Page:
Gabriel Fairchild's valor during battle earns him the reputation of hero, but costs him both his sight and his hope for the future. Abandoned by the fiancée he adored, the man who once walked like a prince among London's elite secludes himself in his family's mansion, cursing his way through dark days and darker nights.
Prim nurse Samantha Wickersham arrives at Fairchild Park to find her new charge behaving more like a beast than a man. Determined to do her duty, she engages the arrogant earl in a battle of both wit and wills. Although he claims she doesn't possess an ounce of womanly softness, she can feel his heart racing at her slightest touch. As Samantha begins to let the light back into Gabriel's life and his heart, they both discover that some secrets -- and some pleasures -- are best explored in the dark ...
My dear Miss March,
I pray you'll forgive me for being presumptuous enough to contact you in this rather unconventional manner ...
"So tell me, Miss Wickersham, have you any experience?"
From somewhere deep in the sprawling Jacobean mansion, a tremendous crash sounded.
Although the portly butler who was conducting the interview visibly flinched and the housekeeper standing at rigid attention beside the tea table let out an audible squeak, Samantha refused to so much as blink.
Instead, she drew a neat packet of papers from the side pocket of the battered leather portmanteau resting at her feet and held them out. "I'm sure you'll find my letters of reference are in order, Mr. Beckwith."
Although it was midday, the light in the modest breakfast parlor was abysmal. Shafts of sunlight bled through the cracks in the heavy velvet drapes, striping the rich ruby weave of the Turkish carpet. The wax candles scattered across the occasional tables filled the corners with flickering shadows. The room smelled musty and close, as if it had gone unaired for ages. If not for the absence of black swags over the windows and mirrors, Samantha would have sworn someone very dear to the household had recently died.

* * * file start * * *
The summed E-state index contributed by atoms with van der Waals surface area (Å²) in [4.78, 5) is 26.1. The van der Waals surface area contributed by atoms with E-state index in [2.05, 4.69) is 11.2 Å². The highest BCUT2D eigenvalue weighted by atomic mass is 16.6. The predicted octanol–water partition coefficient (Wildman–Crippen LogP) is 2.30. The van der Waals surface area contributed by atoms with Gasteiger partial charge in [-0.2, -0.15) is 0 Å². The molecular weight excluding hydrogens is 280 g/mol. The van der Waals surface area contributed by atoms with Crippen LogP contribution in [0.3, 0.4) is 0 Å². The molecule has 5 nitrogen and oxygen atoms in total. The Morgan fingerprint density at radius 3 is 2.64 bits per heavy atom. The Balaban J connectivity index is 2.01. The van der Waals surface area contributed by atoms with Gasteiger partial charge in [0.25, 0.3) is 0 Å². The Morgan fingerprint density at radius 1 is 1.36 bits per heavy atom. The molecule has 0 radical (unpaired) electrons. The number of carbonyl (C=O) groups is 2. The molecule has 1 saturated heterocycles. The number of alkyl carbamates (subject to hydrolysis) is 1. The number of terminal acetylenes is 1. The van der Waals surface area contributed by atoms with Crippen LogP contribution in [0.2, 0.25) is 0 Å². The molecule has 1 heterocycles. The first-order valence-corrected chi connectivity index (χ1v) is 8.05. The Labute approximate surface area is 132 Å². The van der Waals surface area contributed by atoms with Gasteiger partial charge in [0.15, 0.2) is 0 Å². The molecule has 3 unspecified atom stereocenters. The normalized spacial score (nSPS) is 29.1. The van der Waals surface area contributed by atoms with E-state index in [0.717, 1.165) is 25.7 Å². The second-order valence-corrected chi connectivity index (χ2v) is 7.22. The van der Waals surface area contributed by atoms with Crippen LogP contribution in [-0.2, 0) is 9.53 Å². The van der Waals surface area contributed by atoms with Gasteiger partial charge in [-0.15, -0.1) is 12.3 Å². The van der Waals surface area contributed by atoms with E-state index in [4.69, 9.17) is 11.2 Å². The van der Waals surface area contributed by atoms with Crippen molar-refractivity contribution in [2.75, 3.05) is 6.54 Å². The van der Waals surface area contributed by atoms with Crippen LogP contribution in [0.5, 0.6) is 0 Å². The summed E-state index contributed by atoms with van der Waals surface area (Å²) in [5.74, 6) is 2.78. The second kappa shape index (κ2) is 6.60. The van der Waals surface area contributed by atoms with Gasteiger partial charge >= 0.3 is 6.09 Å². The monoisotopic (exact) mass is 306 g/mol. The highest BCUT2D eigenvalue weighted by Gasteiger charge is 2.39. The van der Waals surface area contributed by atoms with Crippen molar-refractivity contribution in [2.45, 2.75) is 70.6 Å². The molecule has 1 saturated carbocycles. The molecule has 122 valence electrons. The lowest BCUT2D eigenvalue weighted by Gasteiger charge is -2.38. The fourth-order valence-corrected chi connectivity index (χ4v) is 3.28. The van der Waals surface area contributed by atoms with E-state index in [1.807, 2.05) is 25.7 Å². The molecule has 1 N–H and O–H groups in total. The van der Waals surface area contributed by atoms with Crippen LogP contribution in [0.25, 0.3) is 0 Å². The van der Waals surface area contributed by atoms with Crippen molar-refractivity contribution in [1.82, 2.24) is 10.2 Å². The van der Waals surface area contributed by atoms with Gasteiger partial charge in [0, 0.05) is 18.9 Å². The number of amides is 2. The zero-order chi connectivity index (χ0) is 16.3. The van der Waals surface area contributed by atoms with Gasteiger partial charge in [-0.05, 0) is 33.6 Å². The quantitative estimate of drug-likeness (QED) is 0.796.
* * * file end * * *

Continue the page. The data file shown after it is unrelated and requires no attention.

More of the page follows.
The butler took the papers from her whitegloved hand and unfolded them. As the housekeeper craned her long neck to peer over his shoulder, Samantha could only pray the dim light would work to her advantage, preventing them from studying the scrawled signatures too closely. Mrs. Philpot was a handsome woman of indeterminate age, as sleek and narrow as the butler was round. Although her face was unlined, silver frosted the black chignon anchored at her nape.
"As you can see, I served two years as governess for Lord and Lady Carstairs," Samantha informed Mr. Beckwith as he gave the papers a cursory thumbing-through. "Once the war resumed, I joined several other governesses in volunteering to treat sailors and soldiers who returned from sea or the front with debilitating wounds."
The housekeeper could not quite hide the faint tightening of her lips. Samantha knew there were still those in society who believed women who nursed soldiers to be little more than glorified camp followers. Immodest creatures who wouldn't even blush to look upon a strange man's nakedness. Feeling heat rise to her own cheeks, Samantha lifted her chin another notch.
Mr. Beckwith examined her over the top of his wire-rimmed spectacles. "I must confess, Miss Wickersham, that you're a trifle bit ... younger than what we had in mind. Such strenuous duty might require a woman of more ...ma turity. Perhaps one of the other applicants ... " At Samantha's arch look, he trailed off.
"I don't see any other applicants, Mr.Beckwith," she pointed out, sliding her own ill-fitting spectacles up her nose with one finger. "Given the generous, even extravagant, wages you offered in your advertisement, I fully expected to find them lined up outside your gates."
Another crash came, this one even closer than the last. It sounded as if some sort of massive beast were lumbering toward its den.
Mrs. Philpot hastened around the chair, her starched petticoats rustling. "Would you care for some more tea, my dear?" As she poured from the porcelain pot, her hand trembled so violently that tea splashed over the rim of Samantha's saucer and into her lap.
"Thank you," Samantha murmured, surreptitiously dabbing at the spreading stain with her glove.
The floor beneath their feet visibly shuddered, as did Mrs. Philpot. The muffled roar that followed was peppered by a string of mercifully unintelligible oaths.